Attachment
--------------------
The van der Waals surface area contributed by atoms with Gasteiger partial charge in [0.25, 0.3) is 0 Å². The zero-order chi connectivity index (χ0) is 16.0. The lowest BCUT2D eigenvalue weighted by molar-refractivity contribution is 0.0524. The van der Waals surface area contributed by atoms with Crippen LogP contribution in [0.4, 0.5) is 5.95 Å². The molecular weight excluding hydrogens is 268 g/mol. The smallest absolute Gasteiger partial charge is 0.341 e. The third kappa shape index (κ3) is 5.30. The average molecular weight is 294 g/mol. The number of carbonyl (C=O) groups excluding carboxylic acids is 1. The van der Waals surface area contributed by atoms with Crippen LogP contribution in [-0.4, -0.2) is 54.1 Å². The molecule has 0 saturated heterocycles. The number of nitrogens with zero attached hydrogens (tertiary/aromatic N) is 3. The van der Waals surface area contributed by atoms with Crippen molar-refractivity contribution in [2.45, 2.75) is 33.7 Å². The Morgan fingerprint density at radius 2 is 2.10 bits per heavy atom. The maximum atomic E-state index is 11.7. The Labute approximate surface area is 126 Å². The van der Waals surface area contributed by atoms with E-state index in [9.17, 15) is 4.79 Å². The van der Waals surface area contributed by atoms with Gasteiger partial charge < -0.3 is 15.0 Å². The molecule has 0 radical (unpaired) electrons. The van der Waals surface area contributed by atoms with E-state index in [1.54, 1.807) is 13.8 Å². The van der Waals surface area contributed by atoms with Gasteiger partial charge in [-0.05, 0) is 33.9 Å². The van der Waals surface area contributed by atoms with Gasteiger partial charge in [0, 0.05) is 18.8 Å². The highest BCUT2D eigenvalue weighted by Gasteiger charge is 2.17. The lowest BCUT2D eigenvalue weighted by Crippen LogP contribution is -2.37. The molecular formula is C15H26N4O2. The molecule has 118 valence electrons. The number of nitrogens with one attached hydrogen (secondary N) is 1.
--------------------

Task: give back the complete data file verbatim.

The van der Waals surface area contributed by atoms with Gasteiger partial charge in [0.25, 0.3) is 0 Å². The zero-order chi connectivity index (χ0) is 16.0. The lowest BCUT2D eigenvalue weighted by molar-refractivity contribution is 0.0524. The van der Waals surface area contributed by atoms with Crippen LogP contribution in [0.4, 0.5) is 5.95 Å². The molecular weight excluding hydrogens is 268 g/mol. The smallest absolute Gasteiger partial charge is 0.341 e. The third kappa shape index (κ3) is 5.30. The average molecular weight is 294 g/mol. The number of carbonyl (C=O) groups excluding carboxylic acids is 1. The van der Waals surface area contributed by atoms with Crippen LogP contribution in [-0.4, -0.2) is 54.1 Å². The molecule has 0 saturated heterocycles. The number of nitrogens with zero attached hydrogens (tertiary/aromatic N) is 3. The van der Waals surface area contributed by atoms with Crippen molar-refractivity contribution in [2.45, 2.75) is 33.7 Å². The Morgan fingerprint density at radius 2 is 2.10 bits per heavy atom. The maximum atomic E-state index is 11.7. The Labute approximate surface area is 126 Å². The van der Waals surface area contributed by atoms with E-state index in [9.17, 15) is 4.79 Å². The van der Waals surface area contributed by atoms with Gasteiger partial charge < -0.3 is 15.0 Å². The molecule has 0 radical (unpaired) electrons. The van der Waals surface area contributed by atoms with E-state index in [1.54, 1.807) is 13.8 Å². The van der Waals surface area contributed by atoms with Gasteiger partial charge in [-0.05, 0) is 33.9 Å². The van der Waals surface area contributed by atoms with Gasteiger partial charge in [0, 0.05) is 18.8 Å². The highest BCUT2D eigenvalue weighted by Gasteiger charge is 2.17. The lowest BCUT2D eigenvalue weighted by Crippen LogP contribution is -2.37. The molecular formula is C15H26N4O2. The molecule has 118 valence electrons. The number of nitrogens with one attached hydrogen (secondary N) is 1.